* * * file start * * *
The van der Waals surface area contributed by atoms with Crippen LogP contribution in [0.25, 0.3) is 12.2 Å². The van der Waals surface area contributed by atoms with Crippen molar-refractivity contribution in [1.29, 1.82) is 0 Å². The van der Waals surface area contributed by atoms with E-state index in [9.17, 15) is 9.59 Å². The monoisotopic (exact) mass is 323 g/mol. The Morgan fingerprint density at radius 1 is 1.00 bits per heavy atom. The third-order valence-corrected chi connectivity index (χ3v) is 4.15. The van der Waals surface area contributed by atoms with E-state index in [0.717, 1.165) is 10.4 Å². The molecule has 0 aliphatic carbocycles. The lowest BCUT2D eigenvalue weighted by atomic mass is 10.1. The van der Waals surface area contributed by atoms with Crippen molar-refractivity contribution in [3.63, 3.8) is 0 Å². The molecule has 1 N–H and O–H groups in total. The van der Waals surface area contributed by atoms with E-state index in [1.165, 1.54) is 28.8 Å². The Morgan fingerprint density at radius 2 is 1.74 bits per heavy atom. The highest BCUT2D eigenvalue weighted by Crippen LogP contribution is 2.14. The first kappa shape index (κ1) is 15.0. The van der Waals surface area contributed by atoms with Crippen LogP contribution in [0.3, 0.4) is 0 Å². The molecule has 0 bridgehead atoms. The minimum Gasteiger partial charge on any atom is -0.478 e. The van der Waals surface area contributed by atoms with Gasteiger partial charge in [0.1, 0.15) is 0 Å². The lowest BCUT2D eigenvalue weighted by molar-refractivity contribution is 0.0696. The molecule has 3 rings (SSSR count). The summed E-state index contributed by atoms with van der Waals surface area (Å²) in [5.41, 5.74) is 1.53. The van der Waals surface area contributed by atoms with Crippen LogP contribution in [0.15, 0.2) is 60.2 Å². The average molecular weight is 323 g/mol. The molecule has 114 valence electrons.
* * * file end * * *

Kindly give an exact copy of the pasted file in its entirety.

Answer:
The van der Waals surface area contributed by atoms with Crippen LogP contribution in [0.25, 0.3) is 12.2 Å². The van der Waals surface area contributed by atoms with Crippen molar-refractivity contribution in [1.29, 1.82) is 0 Å². The van der Waals surface area contributed by atoms with E-state index in [9.17, 15) is 9.59 Å². The monoisotopic (exact) mass is 323 g/mol. The Morgan fingerprint density at radius 1 is 1.00 bits per heavy atom. The third-order valence-corrected chi connectivity index (χ3v) is 4.15. The van der Waals surface area contributed by atoms with E-state index in [0.717, 1.165) is 10.4 Å². The molecule has 0 aliphatic carbocycles. The lowest BCUT2D eigenvalue weighted by atomic mass is 10.1. The van der Waals surface area contributed by atoms with Crippen molar-refractivity contribution in [3.63, 3.8) is 0 Å². The molecule has 1 N–H and O–H groups in total. The van der Waals surface area contributed by atoms with E-state index in [1.165, 1.54) is 28.8 Å². The Morgan fingerprint density at radius 2 is 1.74 bits per heavy atom. The highest BCUT2D eigenvalue weighted by Crippen LogP contribution is 2.14. The first kappa shape index (κ1) is 15.0. The van der Waals surface area contributed by atoms with Crippen LogP contribution in [0.3, 0.4) is 0 Å². The molecule has 0 bridgehead atoms. The minimum Gasteiger partial charge on any atom is -0.478 e. The van der Waals surface area contributed by atoms with Gasteiger partial charge in [0.1, 0.15) is 0 Å². The lowest BCUT2D eigenvalue weighted by molar-refractivity contribution is 0.0696. The molecule has 3 rings (SSSR count). The summed E-state index contributed by atoms with van der Waals surface area (Å²) in [5.41, 5.74) is 1.53. The van der Waals surface area contributed by atoms with Crippen LogP contribution in [0.15, 0.2) is 60.2 Å². The average molecular weight is 323 g/mol. The molecule has 114 valence electrons.